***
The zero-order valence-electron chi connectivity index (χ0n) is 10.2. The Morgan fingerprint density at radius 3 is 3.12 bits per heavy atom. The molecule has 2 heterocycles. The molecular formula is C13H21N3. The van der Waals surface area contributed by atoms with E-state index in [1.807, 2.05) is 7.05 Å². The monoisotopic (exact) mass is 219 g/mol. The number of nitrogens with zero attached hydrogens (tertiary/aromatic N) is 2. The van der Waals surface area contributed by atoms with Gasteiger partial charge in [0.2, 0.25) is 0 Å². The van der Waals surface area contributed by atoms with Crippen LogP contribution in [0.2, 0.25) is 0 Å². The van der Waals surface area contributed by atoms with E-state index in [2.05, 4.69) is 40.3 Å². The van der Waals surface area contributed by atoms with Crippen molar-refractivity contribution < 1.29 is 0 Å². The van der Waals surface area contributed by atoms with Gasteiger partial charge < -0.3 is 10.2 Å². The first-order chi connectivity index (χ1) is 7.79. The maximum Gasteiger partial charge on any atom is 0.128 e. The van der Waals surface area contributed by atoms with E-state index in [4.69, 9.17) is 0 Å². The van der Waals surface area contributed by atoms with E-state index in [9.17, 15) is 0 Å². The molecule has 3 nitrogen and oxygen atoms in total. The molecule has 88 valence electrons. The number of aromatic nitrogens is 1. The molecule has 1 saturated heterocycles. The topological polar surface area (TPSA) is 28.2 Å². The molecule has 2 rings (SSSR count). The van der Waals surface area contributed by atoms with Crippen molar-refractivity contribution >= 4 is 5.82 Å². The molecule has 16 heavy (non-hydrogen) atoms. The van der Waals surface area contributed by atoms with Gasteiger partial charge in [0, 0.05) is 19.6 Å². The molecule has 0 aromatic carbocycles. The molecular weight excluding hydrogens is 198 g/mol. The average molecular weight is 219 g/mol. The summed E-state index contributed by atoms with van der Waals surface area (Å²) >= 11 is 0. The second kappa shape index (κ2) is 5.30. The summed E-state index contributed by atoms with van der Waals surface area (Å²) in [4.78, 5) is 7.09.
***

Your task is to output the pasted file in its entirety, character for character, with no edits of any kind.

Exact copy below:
The zero-order valence-electron chi connectivity index (χ0n) is 10.2. The Morgan fingerprint density at radius 3 is 3.12 bits per heavy atom. The molecule has 2 heterocycles. The molecular formula is C13H21N3. The van der Waals surface area contributed by atoms with E-state index in [1.807, 2.05) is 7.05 Å². The monoisotopic (exact) mass is 219 g/mol. The number of nitrogens with zero attached hydrogens (tertiary/aromatic N) is 2. The van der Waals surface area contributed by atoms with Gasteiger partial charge in [0.2, 0.25) is 0 Å². The van der Waals surface area contributed by atoms with Crippen LogP contribution in [0.2, 0.25) is 0 Å². The van der Waals surface area contributed by atoms with E-state index in [2.05, 4.69) is 40.3 Å². The van der Waals surface area contributed by atoms with Crippen molar-refractivity contribution < 1.29 is 0 Å². The van der Waals surface area contributed by atoms with Gasteiger partial charge < -0.3 is 10.2 Å². The first-order chi connectivity index (χ1) is 7.79. The maximum Gasteiger partial charge on any atom is 0.128 e. The van der Waals surface area contributed by atoms with E-state index in [4.69, 9.17) is 0 Å². The van der Waals surface area contributed by atoms with E-state index in [9.17, 15) is 0 Å². The molecule has 3 nitrogen and oxygen atoms in total. The molecule has 88 valence electrons. The number of aromatic nitrogens is 1. The molecule has 1 saturated heterocycles. The topological polar surface area (TPSA) is 28.2 Å². The molecule has 2 rings (SSSR count). The van der Waals surface area contributed by atoms with Crippen molar-refractivity contribution >= 4 is 5.82 Å². The molecule has 16 heavy (non-hydrogen) atoms. The van der Waals surface area contributed by atoms with Gasteiger partial charge in [0, 0.05) is 19.6 Å². The molecule has 0 aromatic carbocycles. The molecular weight excluding hydrogens is 198 g/mol. The average molecular weight is 219 g/mol. The summed E-state index contributed by atoms with van der Waals surface area (Å²) >= 11 is 0. The second kappa shape index (κ2) is 5.30. The summed E-state index contributed by atoms with van der Waals surface area (Å²) in [4.78, 5) is 7.09.